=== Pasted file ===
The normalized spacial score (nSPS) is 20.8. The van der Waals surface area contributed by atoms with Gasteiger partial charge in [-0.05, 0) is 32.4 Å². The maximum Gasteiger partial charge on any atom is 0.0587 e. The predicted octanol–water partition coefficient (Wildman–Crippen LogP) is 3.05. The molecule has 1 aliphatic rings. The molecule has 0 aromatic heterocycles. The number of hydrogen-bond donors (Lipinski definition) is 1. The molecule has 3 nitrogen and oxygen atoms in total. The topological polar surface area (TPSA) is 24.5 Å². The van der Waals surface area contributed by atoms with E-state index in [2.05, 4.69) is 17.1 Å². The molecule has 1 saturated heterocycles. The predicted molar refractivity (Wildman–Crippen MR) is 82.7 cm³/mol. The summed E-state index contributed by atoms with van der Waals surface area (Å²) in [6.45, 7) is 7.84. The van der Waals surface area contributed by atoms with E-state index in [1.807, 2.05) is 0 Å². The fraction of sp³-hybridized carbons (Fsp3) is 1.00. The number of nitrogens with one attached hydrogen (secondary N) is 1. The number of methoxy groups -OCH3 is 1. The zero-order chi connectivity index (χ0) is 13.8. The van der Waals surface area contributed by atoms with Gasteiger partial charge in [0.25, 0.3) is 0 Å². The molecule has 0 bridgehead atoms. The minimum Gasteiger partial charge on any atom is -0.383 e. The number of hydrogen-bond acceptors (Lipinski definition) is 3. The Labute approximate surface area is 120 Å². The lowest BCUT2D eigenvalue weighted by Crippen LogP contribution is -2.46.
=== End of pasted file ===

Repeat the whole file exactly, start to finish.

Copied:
The normalized spacial score (nSPS) is 20.8. The van der Waals surface area contributed by atoms with Gasteiger partial charge in [-0.05, 0) is 32.4 Å². The maximum Gasteiger partial charge on any atom is 0.0587 e. The predicted octanol–water partition coefficient (Wildman–Crippen LogP) is 3.05. The molecule has 1 aliphatic rings. The molecule has 0 aromatic heterocycles. The number of hydrogen-bond donors (Lipinski definition) is 1. The molecule has 3 nitrogen and oxygen atoms in total. The topological polar surface area (TPSA) is 24.5 Å². The van der Waals surface area contributed by atoms with E-state index in [2.05, 4.69) is 17.1 Å². The molecule has 1 saturated heterocycles. The predicted molar refractivity (Wildman–Crippen MR) is 82.7 cm³/mol. The summed E-state index contributed by atoms with van der Waals surface area (Å²) in [6.45, 7) is 7.84. The van der Waals surface area contributed by atoms with E-state index in [1.807, 2.05) is 0 Å². The fraction of sp³-hybridized carbons (Fsp3) is 1.00. The number of nitrogens with one attached hydrogen (secondary N) is 1. The number of methoxy groups -OCH3 is 1. The zero-order chi connectivity index (χ0) is 13.8. The van der Waals surface area contributed by atoms with Gasteiger partial charge in [0.25, 0.3) is 0 Å². The molecule has 0 bridgehead atoms. The minimum Gasteiger partial charge on any atom is -0.383 e. The number of hydrogen-bond acceptors (Lipinski definition) is 3. The Labute approximate surface area is 120 Å². The lowest BCUT2D eigenvalue weighted by Crippen LogP contribution is -2.46.